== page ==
Funding will feed residents who are still reeling from impact of the pandemic

WOONSOCKET, RI -- Two Woonsocket organizations on the frontlines of responding to the COVID-19 crisis are among the groups that will share $700,000 in grants from a special fund created by the Rhode Island Foundation and United Way of Rhode Island to respond to the pandemic.

“As a state, we have begun to shift focus from COVID-19 response to relief and recovery, but even with that positive shift, need in the community continues to grow,” said Neil D. Steinberg, president and CEO of the Foundation. “We are so appreciative of the donors who have provided financial support since the crisis began in March, and will continue to work with charitable Rhode Islanders to support the nonprofit organizations that remain on the frontlines, providing crucial community services.”

Among the organizations that received funding from the COVID-19 Response Fund are Connecting for Children & Families and the Boys & Girls Clubs of Northern Rhode Island. (The full list of awardees and a brief description of what each grant will support is posted here.)

“As we – the nonprofit community – focus more and more on stabilizing households and families, it has become increasingly clear the depth of relief our neighbors need to begin to regain their footing,” said UWRI president and CEO, Cortney Nicolato. “We realize the road ahead may be long, but there’s also no question that without the incredible generosity of so many, that road would be much longer.”

The Boys & Girls Clubs received $18,000 to continue its food and summer learning programs, both expanded to address Covid-19’s impact.  The funds will go toward food staff salaries, transportation to deliver meals, pantry restocking, grocery needs and hot meals among other expenses. Funds will also allow BGCNRI continue to provide meals and groceries to the food insecure. Since the March shutdown, BGCNRI has provided 10,000 meals and groceries to hundreds of families, elderly residents and others who are food insecure.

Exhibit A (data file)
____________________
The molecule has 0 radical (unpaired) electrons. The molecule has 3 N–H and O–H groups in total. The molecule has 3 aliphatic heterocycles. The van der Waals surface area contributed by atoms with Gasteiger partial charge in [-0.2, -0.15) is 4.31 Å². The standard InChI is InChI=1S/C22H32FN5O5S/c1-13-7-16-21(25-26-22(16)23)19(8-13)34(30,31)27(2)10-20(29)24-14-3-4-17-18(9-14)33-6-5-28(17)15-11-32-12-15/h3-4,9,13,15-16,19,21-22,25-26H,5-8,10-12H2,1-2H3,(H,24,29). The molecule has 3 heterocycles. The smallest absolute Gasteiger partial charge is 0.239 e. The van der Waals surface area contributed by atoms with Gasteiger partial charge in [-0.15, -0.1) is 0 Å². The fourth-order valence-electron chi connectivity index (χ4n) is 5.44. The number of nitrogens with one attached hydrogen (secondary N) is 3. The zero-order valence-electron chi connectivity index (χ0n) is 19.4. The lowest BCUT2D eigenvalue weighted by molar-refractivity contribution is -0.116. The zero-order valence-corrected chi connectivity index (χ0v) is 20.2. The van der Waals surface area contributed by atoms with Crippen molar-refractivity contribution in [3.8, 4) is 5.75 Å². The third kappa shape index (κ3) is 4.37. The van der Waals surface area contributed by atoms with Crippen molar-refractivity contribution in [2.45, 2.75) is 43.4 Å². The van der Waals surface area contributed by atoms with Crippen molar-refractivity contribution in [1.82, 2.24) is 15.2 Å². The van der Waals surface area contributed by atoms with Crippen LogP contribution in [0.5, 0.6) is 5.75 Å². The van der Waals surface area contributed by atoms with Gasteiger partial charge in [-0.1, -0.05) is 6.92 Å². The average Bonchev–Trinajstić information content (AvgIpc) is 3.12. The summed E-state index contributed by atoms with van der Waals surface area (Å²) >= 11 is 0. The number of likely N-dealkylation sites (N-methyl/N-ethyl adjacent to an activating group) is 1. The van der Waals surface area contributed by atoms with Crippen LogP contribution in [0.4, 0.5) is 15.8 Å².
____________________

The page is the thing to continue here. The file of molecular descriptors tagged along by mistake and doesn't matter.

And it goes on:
“Our economically disadvantaged members and their families in Woonsocket and Cumberland are some of the hardest hit by this pandemic,” said Gary Rebelo, CEO and president, “Our families are more food insecure than before, and our young members need the Club for health, wellness and academic support this summer to overcome the significant impacts of COVID-19." 

The funding will also enable the Boys & Girls Clubs to continue providing meals and groceries to residents in need of food. Since the March shutdown, the organization has provided 10,000 meals and groceries to hundreds of families and older adults.

"Thanks to Rhode Island Foundation and the United Way of Rhode Island’s support, we can continue our work in the communities we serve and help our members who need us most,” said Rebelo.  

Connecting for Children & Families received $28,000 to help feed children and families who are struggling with hunger as a result of COVID-19. This grant will supplement the organization’s food inventory and create a delivery service to reach frontline workers, seniors, disabled individuals and single parent households.

“Woonsocket was a challenged city even before COVID-19, and as the pandemic has endured, we’ve had far too many calls from neighbors in crisis unable to leave their homes for the essential supplies they need,” said Executive Director Terese Curtin. “It was critically important that we expand our pantry program and include delivery service."

With the latest round of grants, the COVID-19 Response Fund has awarded nearly $8 million to nonprofits across Rhode Island since March 27. Donors have already contributed just over $8.5 million since the crisis began.

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